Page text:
Organising an Exhibition

The way art institutions work is really interesting, or at least that’s what I’ve always felt, organising exhibition to achieve galleries aims whether they are socio-economic (e.g. regeneration), political (e.g.5hrs of culture a week) or artist.

Now newcastleGRAFT are in the early stages of organising an exhibition (probably sometime in February) and there appears to be two main approaches to set a theme or not to set a theme. This will have to be decided by the curating team (they also have the tricky one of is this stuff any good). Rather than try and list the advantages and disadvantages of both I’m going to outline the two key reasons why I feel in this instance it is better not to set a theme…

Inclusivity: It is an overview of artistic activity within the group by setting a theme you may be excluding individuals who believe their practice doesn’t fit. Such practices of showcasing a groups work has a historical/artistic/curatorial precedent as in the case of ‘This Will Not Happen Without You’ at the Hatton of course maybe Locus+ had a more defined artistic position than newcastleGRAFT but isn’t that interesting, all that diversity? It was suggested that not having a theme somehow allows a particular piece of work to dominate over an exhibition this may be the case but careful hanging can help avoid or promote this depending on what you want (a quiet piece of work blending unseen in the corner might be what you want… on the opening night I will complete a performance shy artist drinks complimentary glass of wine then gets false sense of self-importance). If you want a snapshot don’t start playing with filters.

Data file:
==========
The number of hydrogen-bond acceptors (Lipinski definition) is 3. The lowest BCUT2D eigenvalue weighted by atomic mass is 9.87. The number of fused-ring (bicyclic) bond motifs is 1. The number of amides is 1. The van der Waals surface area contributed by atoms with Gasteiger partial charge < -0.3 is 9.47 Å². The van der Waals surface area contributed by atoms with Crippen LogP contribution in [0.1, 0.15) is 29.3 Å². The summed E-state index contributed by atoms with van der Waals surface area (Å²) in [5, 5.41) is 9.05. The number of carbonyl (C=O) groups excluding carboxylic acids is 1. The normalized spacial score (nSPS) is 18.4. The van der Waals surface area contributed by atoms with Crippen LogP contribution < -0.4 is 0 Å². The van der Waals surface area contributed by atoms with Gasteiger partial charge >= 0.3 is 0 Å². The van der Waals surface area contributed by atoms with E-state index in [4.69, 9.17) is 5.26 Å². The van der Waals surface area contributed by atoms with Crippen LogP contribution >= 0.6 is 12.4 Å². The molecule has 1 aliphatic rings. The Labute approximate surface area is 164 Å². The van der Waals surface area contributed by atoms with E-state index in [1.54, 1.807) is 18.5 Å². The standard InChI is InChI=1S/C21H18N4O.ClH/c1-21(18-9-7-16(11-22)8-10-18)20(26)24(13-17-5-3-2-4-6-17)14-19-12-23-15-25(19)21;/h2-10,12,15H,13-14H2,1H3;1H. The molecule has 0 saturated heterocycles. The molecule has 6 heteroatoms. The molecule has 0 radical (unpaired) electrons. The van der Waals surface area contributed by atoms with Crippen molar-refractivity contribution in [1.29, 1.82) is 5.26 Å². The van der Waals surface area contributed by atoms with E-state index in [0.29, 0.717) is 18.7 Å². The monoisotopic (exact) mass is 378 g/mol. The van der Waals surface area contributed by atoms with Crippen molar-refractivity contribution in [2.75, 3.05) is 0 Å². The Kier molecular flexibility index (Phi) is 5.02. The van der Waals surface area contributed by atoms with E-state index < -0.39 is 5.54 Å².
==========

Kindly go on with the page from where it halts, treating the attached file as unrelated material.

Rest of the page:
Shoehorning: I sometimes see exhibition listings and think my work doesn’t quite fit into that theme but if I tweak my personal statement and write a good application my work can be made to fit, the emphasis being on MADE to fit.
So promote inclusivity, avoid shoehorning!

Having briefly talked this over with Pete Hindle (guardian of newcastleGRAFT) it was also suggested that thematic shows might discourage people from exploring participating artists back catalogue because having checked out a couple of artists work and finding the do things outside the remit of the show they aren’t interested in it despite the fact the artists work may be tremendous. I’m not sure whether this is or isn’t the case but can see the logic


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